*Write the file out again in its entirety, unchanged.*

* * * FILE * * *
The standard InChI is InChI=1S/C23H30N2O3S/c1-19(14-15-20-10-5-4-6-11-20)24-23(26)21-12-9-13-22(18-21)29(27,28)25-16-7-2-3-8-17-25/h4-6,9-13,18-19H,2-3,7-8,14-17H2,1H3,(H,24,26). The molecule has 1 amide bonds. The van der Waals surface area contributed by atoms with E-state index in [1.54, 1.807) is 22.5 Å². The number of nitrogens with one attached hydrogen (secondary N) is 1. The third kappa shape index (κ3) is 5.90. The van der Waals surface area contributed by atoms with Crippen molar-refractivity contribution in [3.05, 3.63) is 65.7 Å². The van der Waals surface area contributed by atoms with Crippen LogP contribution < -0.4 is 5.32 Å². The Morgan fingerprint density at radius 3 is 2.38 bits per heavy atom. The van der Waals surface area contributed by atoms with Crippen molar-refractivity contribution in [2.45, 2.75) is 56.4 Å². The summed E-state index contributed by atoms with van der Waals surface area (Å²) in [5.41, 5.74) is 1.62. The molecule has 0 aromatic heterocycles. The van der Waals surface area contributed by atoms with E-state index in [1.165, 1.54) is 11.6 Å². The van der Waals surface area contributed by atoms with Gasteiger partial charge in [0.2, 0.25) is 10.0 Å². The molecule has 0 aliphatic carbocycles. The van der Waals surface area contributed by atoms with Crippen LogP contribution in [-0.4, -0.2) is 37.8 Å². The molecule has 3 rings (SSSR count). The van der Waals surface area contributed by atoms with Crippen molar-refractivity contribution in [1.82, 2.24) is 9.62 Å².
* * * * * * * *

The standard InChI is InChI=1S/C23H30N2O3S/c1-19(14-15-20-10-5-4-6-11-20)24-23(26)21-12-9-13-22(18-21)29(27,28)25-16-7-2-3-8-17-25/h4-6,9-13,18-19H,2-3,7-8,14-17H2,1H3,(H,24,26). The molecule has 1 amide bonds. The van der Waals surface area contributed by atoms with E-state index in [1.54, 1.807) is 22.5 Å². The number of nitrogens with one attached hydrogen (secondary N) is 1. The third kappa shape index (κ3) is 5.90. The van der Waals surface area contributed by atoms with Crippen molar-refractivity contribution in [3.05, 3.63) is 65.7 Å². The van der Waals surface area contributed by atoms with Crippen LogP contribution < -0.4 is 5.32 Å². The Morgan fingerprint density at radius 3 is 2.38 bits per heavy atom. The van der Waals surface area contributed by atoms with Crippen molar-refractivity contribution in [2.45, 2.75) is 56.4 Å². The summed E-state index contributed by atoms with van der Waals surface area (Å²) in [5.41, 5.74) is 1.62. The molecule has 0 aromatic heterocycles. The van der Waals surface area contributed by atoms with E-state index in [1.165, 1.54) is 11.6 Å². The van der Waals surface area contributed by atoms with Gasteiger partial charge in [0.2, 0.25) is 10.0 Å². The molecule has 0 aliphatic carbocycles. The van der Waals surface area contributed by atoms with Crippen LogP contribution in [-0.4, -0.2) is 37.8 Å². The molecule has 3 rings (SSSR count). The van der Waals surface area contributed by atoms with Crippen molar-refractivity contribution in [1.82, 2.24) is 9.62 Å².